Of course I'd agree with you that, loosely applied, the term "tragedy" is useless within the context of crime fiction. But literarily applied, as you put it, it is not. So we agree that not all crime fiction has a protagonist that is tragically flawed.

> But that's not the same as saying all
>noir is, by definition tragic, when it's not. It
>wasn't when Duhamel coined the term and it's not now.

Then that's what makes Duhamel's definition of noir of little value when we try to understand what makes noir different from other crime fiction. He used the term as a brand for marketing his books. Fine, but as an able salesman, he could be relied upon to broaden the meaning of the brand to encompass the products he chose to sell.

Similarly "dark and sinister" is too broad. We may reasonably say that any story that involves crime, especially murder, employs dark and sinister atmospherics. Even Miss Marple dealt with dark goings on in her little village. But Miss M was a good soul in a positive environment that would be restored to good when the crime was solved. Sam Spade, on the other hand, was uncertain of his values, which made his need to enforce them that much stronger, and I'm not sure the world was a better place when he was done. I doubt even that Spade was any better off. There is a difference between these two protagonists, and it is more than the fact that one was hardboiled (employing a colloquial style, I think you said) and the other not.

>I think it was clear that I was speaking of crime
>fiction as a separate, distinct literary genre. As a
>literary genre it dates from the mid-19th Century.
>That parts of the Bible, Greco-Roman mythology,
>Shakespeare, etc., contain elements that are now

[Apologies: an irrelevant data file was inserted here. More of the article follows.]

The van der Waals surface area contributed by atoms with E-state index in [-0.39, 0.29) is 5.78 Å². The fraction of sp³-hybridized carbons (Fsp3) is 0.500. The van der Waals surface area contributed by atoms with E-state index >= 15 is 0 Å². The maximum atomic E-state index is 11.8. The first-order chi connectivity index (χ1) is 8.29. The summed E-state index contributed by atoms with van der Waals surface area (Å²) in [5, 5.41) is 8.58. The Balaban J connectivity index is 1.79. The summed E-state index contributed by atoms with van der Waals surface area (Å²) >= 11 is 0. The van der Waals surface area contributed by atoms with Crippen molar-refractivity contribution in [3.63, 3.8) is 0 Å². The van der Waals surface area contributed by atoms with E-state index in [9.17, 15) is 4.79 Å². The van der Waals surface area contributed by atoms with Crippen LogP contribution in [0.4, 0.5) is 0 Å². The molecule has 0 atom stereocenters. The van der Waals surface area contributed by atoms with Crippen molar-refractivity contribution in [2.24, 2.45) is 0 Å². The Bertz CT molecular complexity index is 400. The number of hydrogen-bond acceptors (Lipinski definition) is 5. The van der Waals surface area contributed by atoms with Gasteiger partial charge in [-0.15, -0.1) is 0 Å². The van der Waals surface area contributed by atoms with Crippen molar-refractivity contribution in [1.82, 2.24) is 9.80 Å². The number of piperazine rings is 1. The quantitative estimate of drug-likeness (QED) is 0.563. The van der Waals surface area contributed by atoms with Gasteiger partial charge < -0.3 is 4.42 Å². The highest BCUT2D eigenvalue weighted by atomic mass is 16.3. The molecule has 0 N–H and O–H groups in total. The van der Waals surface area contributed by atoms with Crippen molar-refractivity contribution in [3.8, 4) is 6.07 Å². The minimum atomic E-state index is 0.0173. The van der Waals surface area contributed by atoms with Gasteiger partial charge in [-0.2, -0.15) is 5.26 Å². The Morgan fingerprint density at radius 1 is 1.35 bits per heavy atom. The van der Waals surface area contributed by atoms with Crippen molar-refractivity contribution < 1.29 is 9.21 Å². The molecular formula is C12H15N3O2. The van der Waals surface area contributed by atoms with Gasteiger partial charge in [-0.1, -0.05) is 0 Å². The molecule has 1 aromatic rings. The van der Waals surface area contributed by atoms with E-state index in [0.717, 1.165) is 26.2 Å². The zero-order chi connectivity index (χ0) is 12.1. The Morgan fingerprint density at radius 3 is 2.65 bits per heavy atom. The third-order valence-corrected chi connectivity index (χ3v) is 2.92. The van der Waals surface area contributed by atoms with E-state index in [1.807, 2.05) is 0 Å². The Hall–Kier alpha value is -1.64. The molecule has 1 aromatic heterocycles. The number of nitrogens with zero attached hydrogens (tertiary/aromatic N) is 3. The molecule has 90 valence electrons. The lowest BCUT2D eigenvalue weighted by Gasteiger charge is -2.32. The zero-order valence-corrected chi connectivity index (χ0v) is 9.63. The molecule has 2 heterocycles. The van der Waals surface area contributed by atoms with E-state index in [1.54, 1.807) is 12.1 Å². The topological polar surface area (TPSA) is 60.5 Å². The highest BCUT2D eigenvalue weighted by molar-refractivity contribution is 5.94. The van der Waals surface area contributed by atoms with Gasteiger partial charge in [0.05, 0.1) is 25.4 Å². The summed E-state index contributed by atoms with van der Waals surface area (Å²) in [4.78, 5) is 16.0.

>recognized, in rerospect, as the elements that Poe
>merged into crime fiction when he wrote "The Murders
>in the Rue Morgue" just means that stories deal with
>conflict, and always have, and conflict often means a
>bad guy doing bad things (things you might call
>crimes, if you were so inclined) and a good guy
>opposing him.

No, I'm sorry, it means something more specific than conflict. In crime-writing the bad guy has come into a specific set of conflicts: those that involve the encoded rules set down by the collective society in which he lives. Literature and life have many other types of conflicts, but the defining conflicts in crime-writing are criminal.

Within that category are another group of stories that have something else in common, such as not-so-good guys as protagonists, or maybe sometimes nice guys as protagonists who can't handle the conflict, can't redeem themselves or make the world a better place. That, as I tell the folks at the bookstore, is noir. According to moi.

It's okay that we'd tell them different things. I hope some day to enjoy the pleasure of meeting you as others on RARA-AVIS have. Maybe we should talk about the weather?

Best Kerry

------------------------------------------------------ Literary events Calendar (South Ont.) The evil men do lives after them